You Ball, You Get The Call | HBCUs See Four Drafted One Year After Black Colleges Were Shut Out

(David Grubb)

One year after having no players selected in the NFL draft, HBCUs saw four players drafted on the last day of the 2022 NFL draft.

Jackson State head coach Deion Sanders and a host of former HBCU players, including Grambling State legend and Super Bowl XXII MVP Doug Williams, have been using their platforms for the betterment of HBCU athletes, trumpeting a demand for the NFL to respect their talents.

Joshua Williams of D-II Fayetteville State was the first HBCU player taken, in the fourth round with the 135th pick.

The 6-foot-3 rangy cover corner caught the eye of the Kansas City Chiefs, a team that is depleted in the secondary and definitely can use strong cover guys and playmakers.

He was followed by cornerback DeCobie Durant, the reigning MEAC Defensive Player of the Year, who was taken with the 142nd pick by the defending Super Bowl champion Rams.

Of those four, Williams, Durant and Ja’Tyre Carter (Chicago Bears, seventh round) were three of the four HBCU players invited to the NFL Combine.

The Lions added sack master James “The Problem” Houston in the sixth round with the 217th pick, making him the first JSU player drafted in 10 years.

He’s also the first draft pick of the Deion Sanders era. Last but not least was Southern swing offensive lineman Carter.

After the way franchise quarterback Justin Fields was under pressure every game last season, “the Monsters of the Midway” need all the offensive line help they can muster.

Lions GM Brad Holmes Promised To Draft From HBCUs: He Kept His Promise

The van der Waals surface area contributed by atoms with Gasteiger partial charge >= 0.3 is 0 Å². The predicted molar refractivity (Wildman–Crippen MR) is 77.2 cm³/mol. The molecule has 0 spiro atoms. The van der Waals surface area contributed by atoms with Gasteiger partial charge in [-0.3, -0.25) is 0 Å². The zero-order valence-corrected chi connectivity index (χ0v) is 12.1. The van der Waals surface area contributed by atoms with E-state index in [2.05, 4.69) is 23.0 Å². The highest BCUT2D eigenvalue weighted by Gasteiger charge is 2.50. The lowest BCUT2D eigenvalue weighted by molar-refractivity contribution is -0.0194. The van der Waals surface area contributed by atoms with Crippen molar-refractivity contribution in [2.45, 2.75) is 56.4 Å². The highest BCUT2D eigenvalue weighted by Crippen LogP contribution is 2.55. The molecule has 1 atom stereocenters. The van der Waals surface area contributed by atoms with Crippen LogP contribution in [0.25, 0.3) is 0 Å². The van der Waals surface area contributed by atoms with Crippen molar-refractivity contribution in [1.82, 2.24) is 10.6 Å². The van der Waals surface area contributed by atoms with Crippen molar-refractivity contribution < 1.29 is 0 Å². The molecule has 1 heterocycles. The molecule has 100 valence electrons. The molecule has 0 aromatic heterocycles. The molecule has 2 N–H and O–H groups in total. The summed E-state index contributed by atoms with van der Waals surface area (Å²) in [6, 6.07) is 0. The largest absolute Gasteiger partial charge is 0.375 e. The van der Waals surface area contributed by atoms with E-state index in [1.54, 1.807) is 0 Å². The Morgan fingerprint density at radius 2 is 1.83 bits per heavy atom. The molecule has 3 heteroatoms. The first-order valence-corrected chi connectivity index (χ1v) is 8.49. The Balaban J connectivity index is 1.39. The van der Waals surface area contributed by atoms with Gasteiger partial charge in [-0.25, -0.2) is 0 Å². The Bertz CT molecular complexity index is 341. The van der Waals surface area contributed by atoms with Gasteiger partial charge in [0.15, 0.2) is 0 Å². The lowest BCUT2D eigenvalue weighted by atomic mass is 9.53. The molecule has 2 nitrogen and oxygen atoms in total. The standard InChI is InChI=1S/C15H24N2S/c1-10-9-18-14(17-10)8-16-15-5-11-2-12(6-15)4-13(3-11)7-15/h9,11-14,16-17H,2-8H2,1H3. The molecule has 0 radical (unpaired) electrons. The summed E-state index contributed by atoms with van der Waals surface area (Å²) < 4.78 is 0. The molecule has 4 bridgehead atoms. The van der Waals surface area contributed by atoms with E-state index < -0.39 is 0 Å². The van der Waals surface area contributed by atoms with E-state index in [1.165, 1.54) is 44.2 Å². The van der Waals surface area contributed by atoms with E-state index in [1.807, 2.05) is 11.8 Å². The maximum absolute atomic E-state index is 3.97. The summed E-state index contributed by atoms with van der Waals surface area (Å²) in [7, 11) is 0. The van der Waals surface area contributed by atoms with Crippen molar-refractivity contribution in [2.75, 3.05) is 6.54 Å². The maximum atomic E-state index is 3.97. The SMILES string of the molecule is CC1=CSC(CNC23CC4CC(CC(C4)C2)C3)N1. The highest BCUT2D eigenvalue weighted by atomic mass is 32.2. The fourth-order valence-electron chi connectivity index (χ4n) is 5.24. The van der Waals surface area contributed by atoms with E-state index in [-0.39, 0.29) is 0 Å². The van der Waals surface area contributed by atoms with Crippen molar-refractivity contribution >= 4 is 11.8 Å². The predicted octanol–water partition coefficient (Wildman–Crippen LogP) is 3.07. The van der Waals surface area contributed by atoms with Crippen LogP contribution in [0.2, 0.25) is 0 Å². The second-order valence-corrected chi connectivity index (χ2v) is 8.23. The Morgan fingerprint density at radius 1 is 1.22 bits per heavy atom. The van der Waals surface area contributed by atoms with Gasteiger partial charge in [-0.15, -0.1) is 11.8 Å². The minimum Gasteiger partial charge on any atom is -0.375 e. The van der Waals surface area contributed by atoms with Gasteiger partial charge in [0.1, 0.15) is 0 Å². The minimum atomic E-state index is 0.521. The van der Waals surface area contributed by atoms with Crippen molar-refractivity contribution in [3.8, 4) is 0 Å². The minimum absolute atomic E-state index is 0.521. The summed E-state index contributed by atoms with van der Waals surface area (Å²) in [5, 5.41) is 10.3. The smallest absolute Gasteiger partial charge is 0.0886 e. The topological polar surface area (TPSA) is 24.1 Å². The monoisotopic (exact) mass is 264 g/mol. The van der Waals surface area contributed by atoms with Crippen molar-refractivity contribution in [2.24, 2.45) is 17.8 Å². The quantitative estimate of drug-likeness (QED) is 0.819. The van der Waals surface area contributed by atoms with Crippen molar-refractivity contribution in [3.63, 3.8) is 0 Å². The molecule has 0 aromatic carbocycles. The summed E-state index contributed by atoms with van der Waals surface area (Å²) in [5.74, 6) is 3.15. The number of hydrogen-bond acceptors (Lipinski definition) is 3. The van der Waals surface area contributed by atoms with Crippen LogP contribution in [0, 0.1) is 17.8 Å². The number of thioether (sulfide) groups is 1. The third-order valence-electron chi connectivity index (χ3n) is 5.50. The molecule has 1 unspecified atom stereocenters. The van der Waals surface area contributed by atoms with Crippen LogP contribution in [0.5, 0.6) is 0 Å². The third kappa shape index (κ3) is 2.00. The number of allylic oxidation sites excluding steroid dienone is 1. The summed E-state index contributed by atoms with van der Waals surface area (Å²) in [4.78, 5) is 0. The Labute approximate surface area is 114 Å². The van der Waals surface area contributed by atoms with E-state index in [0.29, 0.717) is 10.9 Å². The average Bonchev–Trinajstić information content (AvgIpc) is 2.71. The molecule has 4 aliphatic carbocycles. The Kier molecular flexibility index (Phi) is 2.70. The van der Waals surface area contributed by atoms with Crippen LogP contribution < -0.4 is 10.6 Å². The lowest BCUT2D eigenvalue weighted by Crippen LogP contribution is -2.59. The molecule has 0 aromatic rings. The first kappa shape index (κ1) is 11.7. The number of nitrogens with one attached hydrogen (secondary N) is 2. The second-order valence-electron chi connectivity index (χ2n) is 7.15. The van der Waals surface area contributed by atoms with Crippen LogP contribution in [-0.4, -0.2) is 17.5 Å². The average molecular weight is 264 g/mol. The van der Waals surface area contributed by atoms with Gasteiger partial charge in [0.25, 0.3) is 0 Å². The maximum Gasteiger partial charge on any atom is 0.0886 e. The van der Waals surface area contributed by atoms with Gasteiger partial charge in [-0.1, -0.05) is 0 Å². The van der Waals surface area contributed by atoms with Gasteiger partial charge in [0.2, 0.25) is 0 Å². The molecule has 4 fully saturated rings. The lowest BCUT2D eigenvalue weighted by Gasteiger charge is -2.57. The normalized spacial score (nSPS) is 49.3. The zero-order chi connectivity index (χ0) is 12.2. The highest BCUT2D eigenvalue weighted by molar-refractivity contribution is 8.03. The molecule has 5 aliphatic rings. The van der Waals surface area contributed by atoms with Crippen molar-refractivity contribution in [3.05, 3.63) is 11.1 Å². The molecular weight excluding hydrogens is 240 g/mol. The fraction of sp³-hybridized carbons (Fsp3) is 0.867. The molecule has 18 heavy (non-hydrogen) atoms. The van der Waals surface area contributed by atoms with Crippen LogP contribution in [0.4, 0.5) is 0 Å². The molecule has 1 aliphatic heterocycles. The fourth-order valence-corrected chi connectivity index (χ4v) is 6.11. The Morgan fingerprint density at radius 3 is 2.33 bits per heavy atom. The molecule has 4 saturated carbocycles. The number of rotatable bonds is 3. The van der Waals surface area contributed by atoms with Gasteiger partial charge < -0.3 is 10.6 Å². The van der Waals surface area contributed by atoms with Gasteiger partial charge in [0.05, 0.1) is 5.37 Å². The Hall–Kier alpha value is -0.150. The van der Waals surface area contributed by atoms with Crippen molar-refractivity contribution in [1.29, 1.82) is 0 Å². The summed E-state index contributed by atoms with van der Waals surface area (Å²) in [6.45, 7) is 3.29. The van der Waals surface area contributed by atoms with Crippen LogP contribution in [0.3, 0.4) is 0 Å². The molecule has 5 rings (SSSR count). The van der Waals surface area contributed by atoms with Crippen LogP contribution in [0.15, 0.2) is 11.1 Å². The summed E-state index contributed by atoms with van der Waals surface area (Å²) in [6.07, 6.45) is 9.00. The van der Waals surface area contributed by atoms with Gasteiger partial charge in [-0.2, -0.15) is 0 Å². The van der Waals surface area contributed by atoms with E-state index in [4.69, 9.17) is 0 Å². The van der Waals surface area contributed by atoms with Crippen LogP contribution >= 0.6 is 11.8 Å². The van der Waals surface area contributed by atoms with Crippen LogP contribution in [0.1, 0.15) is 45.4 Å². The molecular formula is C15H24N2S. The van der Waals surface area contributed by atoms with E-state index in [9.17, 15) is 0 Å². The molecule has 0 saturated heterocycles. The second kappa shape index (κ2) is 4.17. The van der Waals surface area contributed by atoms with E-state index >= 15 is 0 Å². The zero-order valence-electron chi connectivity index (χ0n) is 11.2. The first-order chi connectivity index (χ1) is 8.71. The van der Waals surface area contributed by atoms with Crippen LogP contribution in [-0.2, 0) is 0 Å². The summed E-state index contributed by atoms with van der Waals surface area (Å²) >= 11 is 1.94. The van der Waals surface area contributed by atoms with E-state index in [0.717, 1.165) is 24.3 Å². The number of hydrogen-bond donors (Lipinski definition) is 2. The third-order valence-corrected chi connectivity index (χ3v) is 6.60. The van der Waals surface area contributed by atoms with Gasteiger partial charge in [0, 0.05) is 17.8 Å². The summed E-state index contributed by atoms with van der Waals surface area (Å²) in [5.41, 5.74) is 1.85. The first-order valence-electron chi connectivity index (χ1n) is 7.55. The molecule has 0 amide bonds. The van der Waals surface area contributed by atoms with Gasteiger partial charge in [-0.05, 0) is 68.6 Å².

It’s no secret that HBCUs don’t get the love that Power Five and mid-major programs get as it pertains to visibility and exposure. This HBCU blackout has hurt the chances of some dynamic players from those institutions being drafted.

Lions Hire HBCU Grad Brad Holmes As General Manager

Lions GM Brad Holmes, did his part to help change that narrative by selecting Houston from JSU. Holmes, who’s relentlessly talked about giving HBCU players a chance since last year’s shutout, says his mom would always ask why HBCU players don’t get drafted.

“My mom gives me crap about it all the time. Why don’t you draft any HBCU players? But I’ve always said about that, too. They have to control it, too. They don’t get drafted just because they’re at an HBCU. They have to earn it. So, these kids earned it. Last year just wasn’t that caliber or process. It was a great run for HBCU players for a long time.”

 

“You had the Darius Leonards and Tarik Cohens and Brandon Parkers, and it took a little dip with COVID,” Holmes added. “So it’s good to see that they’re making a lot better progress now.”

 

 

Deion Wanted 7-10 Drafted: He And Holmes Share The Same Aspirations

For weeks Sanders has said he wanted to see seven to 10 players get drafted from HBCUs. Following the Tigers’ spring game last Sunday, the first for an HBCU or FCS program to be televised, Sanders addressed the elephant in the NFL war room one last time before the draft.

“We want 10 [HBCU players drafted],” Sanders said before the draft. “Next year we want 15 to 17. Then we want 15 to 20. And then it’s going to go crazy after that. That’s the goal. Consistent progress.”

While that goal wasn’t achieved, seeing four players get the call is a welcome sight, especially when not one got the call in 2021.

Holmes, an HBCU graduate, also mentioned how he and Sanders want to see players from HBCUs get that opportunity and to play at the next level.

“I know me and Coach Prime, we all kind of had the same aspirations and the same motivation to kind of kick this thing off, and I can’t be more excited that I’m his first prospect in the NFL,” Holmes told ESPN.

The way Deion is running his HBCU operation, you can be rest assured that Houston is the first of many future NFL picks from JSU.